SACRAMENTO -- Last week's court ruling to reduce delta water pumping has led to renewed calls for a state-financed solution to California's water needs -- a deal that could include money for a new dam near Fresno.
But with only about a week left in the legislative session, time is running out to strike a compromise on one of the most politically charged issues in the state.
Lawmakers must find common ground on competing proposals by Gov. Schwarzenegger and Senate President Pro Tem Don Perata, D-Oakland.
The governor's $5.95 billion plan includes money for two state-built dams. Perata's $5 billion proposal frees local water agencies to spend money how they see fit -- for dams, ground-water storage or water recycling, for instance. Both plans seek to put a bond on the ballot in 2008, possibly as soon as the Feb. 5 primary election.
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Perata, who has been in negotiations with the governor, on Wednesday morning gave the strongest indication yet that he was prepared to strike a deal, even if it means dropping his long-held opposition to state-financed dams.
A ruling Friday by a federal judge in Fresno "is so far-reaching it could have such a deleterious effect on the state's economy ... that everything has to be looked at and a compromise has to ensue," he said in an interview.
Yet finding consensus on a water plan has proved tough.
The governor's plan failed to get by a legislative committee earlier this year. Meanwhile, Perata has yet to get his plan in legislative form. Perata's press office on Wednesday accused the Assembly of blocking his proposal.
Steve Maviglio, a spokesman for Assembly Speaker Fabian Núñez, D-Los Angeles, said the Assembly needs more details about the plan. In an e-mail, he wrote: "This is a complex issue involving billions of dollars. If the Senate has a plan, then the legislative leaders and the governor should be informed about what it is. That hasn't happened."
Schwarzenegger spokesman Aaron McLear said there's work to be done, but "we're still negotiating and the talks are going well."
The legislative session ends a week from Friday, though the governor has said he would consider calling a special session to address major issues.
The new urgency follows a decision last week by U.S. District Judge Oliver Wanger, who ordered less pumping in a bid to protect the delta smelt, an endangered, 3-inch-long fish considered to be an indicator of the delta's health.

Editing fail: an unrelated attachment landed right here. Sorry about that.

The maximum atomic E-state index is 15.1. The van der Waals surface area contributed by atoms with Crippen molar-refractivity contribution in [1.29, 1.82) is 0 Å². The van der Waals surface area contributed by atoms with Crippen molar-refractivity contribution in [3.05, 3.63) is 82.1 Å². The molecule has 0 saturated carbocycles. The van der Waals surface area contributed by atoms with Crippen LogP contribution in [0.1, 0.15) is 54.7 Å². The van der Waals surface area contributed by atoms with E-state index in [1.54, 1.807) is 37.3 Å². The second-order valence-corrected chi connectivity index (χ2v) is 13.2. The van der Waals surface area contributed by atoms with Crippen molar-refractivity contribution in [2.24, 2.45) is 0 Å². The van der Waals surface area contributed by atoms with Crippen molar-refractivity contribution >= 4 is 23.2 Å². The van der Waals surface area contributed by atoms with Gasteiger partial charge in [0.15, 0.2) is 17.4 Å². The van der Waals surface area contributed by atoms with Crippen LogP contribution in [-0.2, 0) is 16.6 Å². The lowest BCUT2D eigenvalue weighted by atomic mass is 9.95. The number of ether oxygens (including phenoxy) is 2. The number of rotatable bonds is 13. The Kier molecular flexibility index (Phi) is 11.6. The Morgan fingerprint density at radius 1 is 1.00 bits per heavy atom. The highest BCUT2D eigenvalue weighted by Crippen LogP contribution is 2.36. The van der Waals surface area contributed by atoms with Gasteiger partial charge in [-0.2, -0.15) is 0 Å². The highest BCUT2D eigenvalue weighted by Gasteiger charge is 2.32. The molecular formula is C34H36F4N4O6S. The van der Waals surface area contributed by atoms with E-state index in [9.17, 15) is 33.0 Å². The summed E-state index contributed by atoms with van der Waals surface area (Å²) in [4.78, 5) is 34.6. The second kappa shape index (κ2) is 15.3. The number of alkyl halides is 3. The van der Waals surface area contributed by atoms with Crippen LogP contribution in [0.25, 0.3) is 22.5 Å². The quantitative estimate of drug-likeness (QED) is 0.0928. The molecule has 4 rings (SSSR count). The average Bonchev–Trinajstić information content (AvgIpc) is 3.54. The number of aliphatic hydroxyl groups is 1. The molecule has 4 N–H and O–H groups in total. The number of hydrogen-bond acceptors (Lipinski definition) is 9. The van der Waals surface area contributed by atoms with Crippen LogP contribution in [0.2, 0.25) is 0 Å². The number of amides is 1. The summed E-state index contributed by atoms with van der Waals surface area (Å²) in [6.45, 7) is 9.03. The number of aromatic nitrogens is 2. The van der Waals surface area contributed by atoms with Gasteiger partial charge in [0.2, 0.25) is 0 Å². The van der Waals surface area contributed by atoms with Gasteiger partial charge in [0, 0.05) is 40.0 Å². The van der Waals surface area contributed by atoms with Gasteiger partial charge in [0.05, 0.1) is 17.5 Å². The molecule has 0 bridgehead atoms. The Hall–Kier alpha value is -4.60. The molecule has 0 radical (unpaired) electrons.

State officials say the decision could lead in average years to a 35% cut in deliveries to San Joaquin Valley farmers and urban water users in the Bay Area and Southern California.
At a Capitol news conference Wednesday, farmers, building-industry officials and regional water managers warned of major economic consequences. In the San Joaquin Valley, farmers will be forced to leave open land idle and make major changes to irrigation plans, resulting in crop losses, said Stephen Patricio, a Firebaugh melon grower and chairman of the Western Growers Association.
The decision will result in up to 236,000 acres of farmland taken out of production, a decrease of as much as $294 million in production revenue and up to 4,000 farm jobs lost, according to a forthcoming study by the association. The study looks at what the court decision would mean in an average water year.
Meanwhile, the Metropolitan Water District of Southern California is exploring major conservation efforts that could lead to water rationing, officials said.
Schwarzenegger's plan includes $4 billion for two dams, including $2 billion that would be paid by growers and others who would benefit. The preferred sites are Temperance Flat east of Fresno and a location on the west side of the Sacramento Valley called Sites Reservoir. The plan also includes money for ground-water storage and improvements to the Sacramento-San Joaquin Delta.
Department of Water Resources director Lester Snow said at the news conference that the state needs to strengthen delta water channels so that water inhabited by smelt does not mix with water sucked by the pumps. One controversial proposal would pipe water around the Sacramento-San Joaquin Delta to Southern California and the San Francisco Bay Area.
New dams, Snow said, would allow the state to save more water in wet years that could be used in dry years.
But such wet years only occur about once a decade, so investing state money in a new dam has questionable merits, said Barry Nelson, a senior analyst with the Natural Resources Defense Council.
Siding with environmentalists, Democrats have argued that local water users -- such as the Valley's agricultural community -- should commit to picking up some of the cost before a bond is put before voters.
A dam at Temperance is estimated to cost about $2 billion. Under the governor's plan, users would not be asked to chip in until after the bond passes.